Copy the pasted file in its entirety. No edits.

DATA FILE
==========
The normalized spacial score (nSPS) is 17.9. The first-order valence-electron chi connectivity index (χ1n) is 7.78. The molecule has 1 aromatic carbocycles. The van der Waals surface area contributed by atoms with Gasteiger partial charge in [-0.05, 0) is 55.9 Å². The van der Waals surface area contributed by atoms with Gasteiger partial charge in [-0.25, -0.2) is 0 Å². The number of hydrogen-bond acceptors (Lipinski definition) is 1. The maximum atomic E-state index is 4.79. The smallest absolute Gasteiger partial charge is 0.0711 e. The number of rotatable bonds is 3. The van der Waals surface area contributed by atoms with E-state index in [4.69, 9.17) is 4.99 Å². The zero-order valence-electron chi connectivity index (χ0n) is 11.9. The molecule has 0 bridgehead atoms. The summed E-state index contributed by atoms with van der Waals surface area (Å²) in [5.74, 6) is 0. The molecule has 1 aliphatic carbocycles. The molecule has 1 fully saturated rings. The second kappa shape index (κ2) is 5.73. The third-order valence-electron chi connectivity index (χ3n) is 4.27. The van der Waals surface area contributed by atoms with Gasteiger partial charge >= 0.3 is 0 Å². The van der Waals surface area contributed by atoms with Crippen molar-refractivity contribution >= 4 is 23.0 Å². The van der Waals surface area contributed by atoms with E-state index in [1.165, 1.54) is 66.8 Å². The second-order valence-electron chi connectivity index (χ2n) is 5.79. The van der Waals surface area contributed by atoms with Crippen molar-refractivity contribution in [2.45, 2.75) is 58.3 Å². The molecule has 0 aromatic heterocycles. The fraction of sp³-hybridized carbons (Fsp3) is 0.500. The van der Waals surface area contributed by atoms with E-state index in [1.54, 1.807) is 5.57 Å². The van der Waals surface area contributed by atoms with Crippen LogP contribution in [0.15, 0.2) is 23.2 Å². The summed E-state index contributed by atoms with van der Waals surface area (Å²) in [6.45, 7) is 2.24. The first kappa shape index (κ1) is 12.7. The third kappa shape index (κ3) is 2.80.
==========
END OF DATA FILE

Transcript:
The normalized spacial score (nSPS) is 17.9. The first-order valence-electron chi connectivity index (χ1n) is 7.78. The molecule has 1 aromatic carbocycles. The van der Waals surface area contributed by atoms with Gasteiger partial charge in [-0.05, 0) is 55.9 Å². The van der Waals surface area contributed by atoms with Gasteiger partial charge in [-0.25, -0.2) is 0 Å². The number of hydrogen-bond acceptors (Lipinski definition) is 1. The maximum atomic E-state index is 4.79. The smallest absolute Gasteiger partial charge is 0.0711 e. The number of rotatable bonds is 3. The van der Waals surface area contributed by atoms with E-state index in [4.69, 9.17) is 4.99 Å². The zero-order valence-electron chi connectivity index (χ0n) is 11.9. The molecule has 0 bridgehead atoms. The summed E-state index contributed by atoms with van der Waals surface area (Å²) in [5.74, 6) is 0. The molecule has 1 aliphatic carbocycles. The molecule has 1 fully saturated rings. The second kappa shape index (κ2) is 5.73. The third-order valence-electron chi connectivity index (χ3n) is 4.27. The van der Waals surface area contributed by atoms with Gasteiger partial charge >= 0.3 is 0 Å². The van der Waals surface area contributed by atoms with Crippen molar-refractivity contribution >= 4 is 23.0 Å². The van der Waals surface area contributed by atoms with E-state index in [1.165, 1.54) is 66.8 Å². The second-order valence-electron chi connectivity index (χ2n) is 5.79. The van der Waals surface area contributed by atoms with Crippen molar-refractivity contribution in [2.45, 2.75) is 58.3 Å². The molecule has 0 aromatic heterocycles. The fraction of sp³-hybridized carbons (Fsp3) is 0.500. The van der Waals surface area contributed by atoms with E-state index in [1.54, 1.807) is 5.57 Å². The van der Waals surface area contributed by atoms with Crippen LogP contribution in [0.15, 0.2) is 23.2 Å². The summed E-state index contributed by atoms with van der Waals surface area (Å²) in [6.45, 7) is 2.24. The first kappa shape index (κ1) is 12.7. The third kappa shape index (κ3) is 2.80.